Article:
Sally Yates is an intelligent woman who can find a job anytime she wants. Her recent 15 minutes of fame will ensure that she lands in the right place by opening doors for her that may not have been so obvious prior to her firing.
For anyone to infer that my comment above means that she cannot find a job is shallow and ludicrous.
What exactly does:
"Watch how quick she finds a job with her newly earned fame."
What doors are being opened that were not open before?
From 1985 to 1989, Yates practiced with the law firm King & Spalding in Atlanta. In 1989, she was hired as Assistant U.S. Attorney by Bob Barr for the U.S. Attorney's Office for the Northern District of Georgia. In 1994, she became Chief of the Fraud and Public Corruption Section. She was the lead prosecutor in the case of Eric Rudolph, who committed the Centennial Olympic Park bombing, a terrorist convicted for a series of anti-abortion and anti-gay bombings across the southern United States between 1996 and 1998, which killed two people and injured over 120 others.She rose to First Assistant U.S. Attorney in 2002 and to Acting U.S. Attorney in 2004. In the U.S. Attorney's office she held leadership positions under both Republican and Democratic administrations.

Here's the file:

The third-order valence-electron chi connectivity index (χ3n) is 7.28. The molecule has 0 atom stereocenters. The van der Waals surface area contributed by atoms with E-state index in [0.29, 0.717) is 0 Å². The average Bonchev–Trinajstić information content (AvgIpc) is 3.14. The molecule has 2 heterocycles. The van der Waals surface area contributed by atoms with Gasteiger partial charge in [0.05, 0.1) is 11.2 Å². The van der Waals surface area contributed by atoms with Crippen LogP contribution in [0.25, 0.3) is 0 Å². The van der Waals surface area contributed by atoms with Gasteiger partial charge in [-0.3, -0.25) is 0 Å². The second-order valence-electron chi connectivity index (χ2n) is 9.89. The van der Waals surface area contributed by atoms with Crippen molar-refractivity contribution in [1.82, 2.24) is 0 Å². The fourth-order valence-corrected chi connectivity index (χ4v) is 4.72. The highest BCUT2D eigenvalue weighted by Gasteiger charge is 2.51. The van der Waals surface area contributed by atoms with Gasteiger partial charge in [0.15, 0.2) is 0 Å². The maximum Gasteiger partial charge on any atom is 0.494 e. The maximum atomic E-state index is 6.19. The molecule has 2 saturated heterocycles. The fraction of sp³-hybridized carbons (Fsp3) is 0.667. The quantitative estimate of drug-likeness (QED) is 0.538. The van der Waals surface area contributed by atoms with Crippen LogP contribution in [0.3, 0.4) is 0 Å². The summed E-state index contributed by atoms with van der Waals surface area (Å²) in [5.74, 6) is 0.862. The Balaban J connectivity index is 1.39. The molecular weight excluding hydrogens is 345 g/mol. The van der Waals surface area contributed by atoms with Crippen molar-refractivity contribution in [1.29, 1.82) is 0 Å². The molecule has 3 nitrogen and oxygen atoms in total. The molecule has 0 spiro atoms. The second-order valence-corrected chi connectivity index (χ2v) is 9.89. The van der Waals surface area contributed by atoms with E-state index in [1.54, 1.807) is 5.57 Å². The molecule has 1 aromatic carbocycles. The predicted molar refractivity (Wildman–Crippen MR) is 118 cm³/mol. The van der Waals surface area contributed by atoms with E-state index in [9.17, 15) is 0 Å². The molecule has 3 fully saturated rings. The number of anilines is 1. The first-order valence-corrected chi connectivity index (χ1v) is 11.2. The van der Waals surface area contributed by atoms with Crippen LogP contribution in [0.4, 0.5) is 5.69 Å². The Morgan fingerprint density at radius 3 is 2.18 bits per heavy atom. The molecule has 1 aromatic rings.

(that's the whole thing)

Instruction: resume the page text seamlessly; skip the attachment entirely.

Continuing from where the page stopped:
President Barack Obama nominated Yates to be U.S. Attorney in the Northern District of Georgia. She was confirmed by the Senate on March 10, 2010. During her time as a U.S. Attorney, Yates was appointed by Attorney General Eric Holder to serve as Vice Chair of the Attorney General's Advisory Committee.
Deputy Attorney General
On May 13, 2015, the United States Senate voted 84–12 to confirm Yates as Deputy Attorney General of the United States, the second-highest-ranking position in the Justice Department; during her confirmation hearing, Senator Jeff Sessions encouraged her to resist unlawful orders. She served under Attorney General Loretta Lynch, who took office shortly before Yates's confirmation.
Yates, in her confirmation hearing, agrees with Senator Sessions
that an attorney general has the duty to disobey unlawful orders.
As Deputy Attorney General, Yates was responsible for the day-to-day operations of the Justice Department, which included approximately 113,000 employees. In 2015, she authored the policy, known as the "Yates memo" prioritizing the prosecution of executives for corporate crimes. During the final days of the Obama administration, she oversaw the review of 16,000 petitions for executive clemency, making recommendations to the President.